Now, you have two investment options: you can invest in a fixed deposit (FD), or you can invest in stocks – either directly or through a mutual fund (MF).

(To compare direct investment in stocks with equity investment using mutual funds, please read “Direct investment in Stocks versus Mutual Funds (MFs)”)

Investing in bank FD

Currently, bank FDs give interest rate as high as 10%. So, this seems like an attractive option!

Again, if you fall in the highest tax slab of 30%, your post-tax return would be 7% per year.

Rs. 8 Lakhs would grow to Rs. 9,80,034 in 3 years if invested at 7%.

(Download this spreadsheet that contains the full data and analysis.

You need to be logged-in to download the spreadsheet. Please take advantage of the free registration that takes less than a minute. To know the benefits of registration, please click here.)

Investing in Shares

Investments in stocks give the best returns in the long term. (To know more, please read “Stocks – The winning bet for the long term”)

A 3 year investment in stocks would be a medium term investment. You can expect a return of 12% to 15% on such an investment.

Let’s examine both these cases. Also, please remember that long term capital gain on investment in shares is tax-free. (To understand long term and short term capital gains and their income tax implications, please read “Long Term and Short Term Capital Gain – Income Tax Calculation”)

So, even the post-tax return would be 12% or 15% when you invest in shares.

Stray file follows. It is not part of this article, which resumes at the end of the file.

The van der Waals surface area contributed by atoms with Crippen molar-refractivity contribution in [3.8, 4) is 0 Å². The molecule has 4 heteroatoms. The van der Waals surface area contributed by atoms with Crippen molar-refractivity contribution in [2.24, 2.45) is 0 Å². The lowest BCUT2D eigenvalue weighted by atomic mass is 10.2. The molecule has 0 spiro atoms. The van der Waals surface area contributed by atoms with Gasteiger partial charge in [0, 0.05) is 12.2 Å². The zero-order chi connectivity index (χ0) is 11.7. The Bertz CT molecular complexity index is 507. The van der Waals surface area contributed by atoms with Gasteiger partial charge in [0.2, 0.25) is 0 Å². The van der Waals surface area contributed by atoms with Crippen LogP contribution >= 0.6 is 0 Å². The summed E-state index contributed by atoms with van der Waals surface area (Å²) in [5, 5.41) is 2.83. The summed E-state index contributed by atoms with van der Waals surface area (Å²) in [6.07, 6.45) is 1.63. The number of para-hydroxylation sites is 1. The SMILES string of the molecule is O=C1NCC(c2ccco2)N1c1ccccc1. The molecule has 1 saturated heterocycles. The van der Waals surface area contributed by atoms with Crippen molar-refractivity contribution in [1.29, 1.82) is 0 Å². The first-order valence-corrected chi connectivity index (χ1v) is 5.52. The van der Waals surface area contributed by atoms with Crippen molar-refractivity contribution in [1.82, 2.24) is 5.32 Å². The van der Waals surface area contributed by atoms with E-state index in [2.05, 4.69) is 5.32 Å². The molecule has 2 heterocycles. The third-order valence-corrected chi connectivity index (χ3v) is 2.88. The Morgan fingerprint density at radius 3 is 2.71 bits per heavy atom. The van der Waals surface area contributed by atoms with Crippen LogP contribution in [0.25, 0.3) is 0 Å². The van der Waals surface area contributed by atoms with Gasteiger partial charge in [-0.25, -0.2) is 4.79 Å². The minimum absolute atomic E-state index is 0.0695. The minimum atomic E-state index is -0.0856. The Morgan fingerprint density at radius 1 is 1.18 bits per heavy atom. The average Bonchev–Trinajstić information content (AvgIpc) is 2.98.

At 12%, your Rs. 8 Lakhs investment would grow to Rs. 11,23,942. It would grow to Rs. 12,16,700 if you get a return of 15%.


Comparison of the Options






Option Instrument Amount after 3 years
1 Section 54EC Bonds Rs. 11,25,675
2a Fixed Deposit (FD) Rs. 9,80,034
2b Stocks – 12% Rs. 11,23,942
2c Stocks – 15% Rs. 12,16,700

As you can see, investment in an FD is the worst option – it gives the lowest return.

Investing is Section 54EC tax saving bonds and getting 12% return from the stock market give more or less the same result.

A return higher than 12% from investing in shares would give the best result.

(Download this spreadsheet that contains the full data and analysis.

You need to be logged-in to download the spreadsheet. Please take advantage of the free registration that takes less than a minute. To know the benefits of registration, please click here.)

So, what should you do?

Since investment in stocks gives a return equal to or better than investing in section 54EC tax saving bonds, you should be better off paying 20% LTCG tax and investing the balance amount in stocks.

But you should remember that a 3 year investment in stocks is a medium term investment, is carries some risk – especially when it is a one-time, lump-sum investment.

(What is the alternative to lump-sum investment in stocks? Read “Cost Averaging” for an excellent alternative)